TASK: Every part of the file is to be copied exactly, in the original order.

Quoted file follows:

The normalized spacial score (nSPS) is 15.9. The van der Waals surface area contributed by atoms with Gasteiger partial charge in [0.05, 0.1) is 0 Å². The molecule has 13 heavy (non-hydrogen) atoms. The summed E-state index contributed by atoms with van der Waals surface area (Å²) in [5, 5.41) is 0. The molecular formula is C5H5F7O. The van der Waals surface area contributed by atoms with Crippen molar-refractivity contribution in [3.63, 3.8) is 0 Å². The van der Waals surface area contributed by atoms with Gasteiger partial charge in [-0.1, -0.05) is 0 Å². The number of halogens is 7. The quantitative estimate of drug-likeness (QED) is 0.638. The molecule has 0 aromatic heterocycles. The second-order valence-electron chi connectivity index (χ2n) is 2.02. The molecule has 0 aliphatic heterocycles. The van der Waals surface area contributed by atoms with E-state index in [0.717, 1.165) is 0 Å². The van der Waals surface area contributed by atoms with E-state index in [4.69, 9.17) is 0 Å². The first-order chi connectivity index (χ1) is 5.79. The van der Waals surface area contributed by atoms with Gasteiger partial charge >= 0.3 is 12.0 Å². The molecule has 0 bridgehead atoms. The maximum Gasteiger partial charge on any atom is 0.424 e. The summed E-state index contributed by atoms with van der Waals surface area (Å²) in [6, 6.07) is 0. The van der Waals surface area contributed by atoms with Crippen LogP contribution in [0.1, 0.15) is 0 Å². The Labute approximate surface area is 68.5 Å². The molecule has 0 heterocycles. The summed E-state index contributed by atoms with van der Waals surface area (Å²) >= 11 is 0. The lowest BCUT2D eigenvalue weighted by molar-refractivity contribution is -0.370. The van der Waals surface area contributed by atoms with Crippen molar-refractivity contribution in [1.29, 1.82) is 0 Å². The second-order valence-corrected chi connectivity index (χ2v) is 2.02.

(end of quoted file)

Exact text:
The normalized spacial score (nSPS) is 15.9. The van der Waals surface area contributed by atoms with Gasteiger partial charge in [0.05, 0.1) is 0 Å². The molecule has 13 heavy (non-hydrogen) atoms. The summed E-state index contributed by atoms with van der Waals surface area (Å²) in [5, 5.41) is 0. The molecular formula is C5H5F7O. The van der Waals surface area contributed by atoms with Crippen molar-refractivity contribution in [3.63, 3.8) is 0 Å². The van der Waals surface area contributed by atoms with Gasteiger partial charge in [-0.1, -0.05) is 0 Å². The number of halogens is 7. The quantitative estimate of drug-likeness (QED) is 0.638. The molecule has 0 aromatic heterocycles. The second-order valence-electron chi connectivity index (χ2n) is 2.02. The molecule has 0 aliphatic heterocycles. The van der Waals surface area contributed by atoms with E-state index in [0.717, 1.165) is 0 Å². The van der Waals surface area contributed by atoms with E-state index in [4.69, 9.17) is 0 Å². The first-order chi connectivity index (χ1) is 5.79. The van der Waals surface area contributed by atoms with Gasteiger partial charge >= 0.3 is 12.0 Å². The molecule has 0 bridgehead atoms. The maximum Gasteiger partial charge on any atom is 0.424 e. The summed E-state index contributed by atoms with van der Waals surface area (Å²) in [6, 6.07) is 0. The van der Waals surface area contributed by atoms with Crippen LogP contribution in [0.1, 0.15) is 0 Å². The Labute approximate surface area is 68.5 Å². The molecule has 0 heterocycles. The summed E-state index contributed by atoms with van der Waals surface area (Å²) >= 11 is 0. The lowest BCUT2D eigenvalue weighted by molar-refractivity contribution is -0.370. The van der Waals surface area contributed by atoms with Crippen molar-refractivity contribution in [1.29, 1.82) is 0 Å². The second-order valence-corrected chi connectivity index (χ2v) is 2.02.